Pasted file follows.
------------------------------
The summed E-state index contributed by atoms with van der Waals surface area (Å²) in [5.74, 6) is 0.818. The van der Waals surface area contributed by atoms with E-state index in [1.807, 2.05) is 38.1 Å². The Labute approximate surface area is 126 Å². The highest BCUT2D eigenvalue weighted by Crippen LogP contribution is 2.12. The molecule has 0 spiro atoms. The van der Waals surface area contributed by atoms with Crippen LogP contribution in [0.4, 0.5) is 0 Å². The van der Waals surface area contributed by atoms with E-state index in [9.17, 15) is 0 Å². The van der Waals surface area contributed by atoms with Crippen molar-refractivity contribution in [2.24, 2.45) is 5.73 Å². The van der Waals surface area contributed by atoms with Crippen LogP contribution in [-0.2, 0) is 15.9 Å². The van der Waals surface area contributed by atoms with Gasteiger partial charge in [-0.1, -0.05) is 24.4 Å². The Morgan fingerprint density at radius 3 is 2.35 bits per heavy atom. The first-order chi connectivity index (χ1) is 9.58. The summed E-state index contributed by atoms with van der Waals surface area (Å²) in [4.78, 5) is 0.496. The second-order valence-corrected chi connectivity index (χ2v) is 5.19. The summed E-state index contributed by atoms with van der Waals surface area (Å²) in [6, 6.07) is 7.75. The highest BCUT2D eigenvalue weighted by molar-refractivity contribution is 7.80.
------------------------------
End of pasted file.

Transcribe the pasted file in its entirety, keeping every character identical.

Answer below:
The summed E-state index contributed by atoms with van der Waals surface area (Å²) in [5.74, 6) is 0.818. The van der Waals surface area contributed by atoms with E-state index in [1.807, 2.05) is 38.1 Å². The Labute approximate surface area is 126 Å². The highest BCUT2D eigenvalue weighted by Crippen LogP contribution is 2.12. The molecule has 0 spiro atoms. The van der Waals surface area contributed by atoms with Crippen LogP contribution in [0.4, 0.5) is 0 Å². The van der Waals surface area contributed by atoms with E-state index in [9.17, 15) is 0 Å². The van der Waals surface area contributed by atoms with Crippen molar-refractivity contribution in [2.24, 2.45) is 5.73 Å². The van der Waals surface area contributed by atoms with Crippen LogP contribution in [-0.2, 0) is 15.9 Å². The van der Waals surface area contributed by atoms with Gasteiger partial charge in [-0.1, -0.05) is 24.4 Å². The Morgan fingerprint density at radius 3 is 2.35 bits per heavy atom. The first-order chi connectivity index (χ1) is 9.58. The summed E-state index contributed by atoms with van der Waals surface area (Å²) in [4.78, 5) is 0.496. The second-order valence-corrected chi connectivity index (χ2v) is 5.19. The summed E-state index contributed by atoms with van der Waals surface area (Å²) in [6, 6.07) is 7.75. The highest BCUT2D eigenvalue weighted by molar-refractivity contribution is 7.80.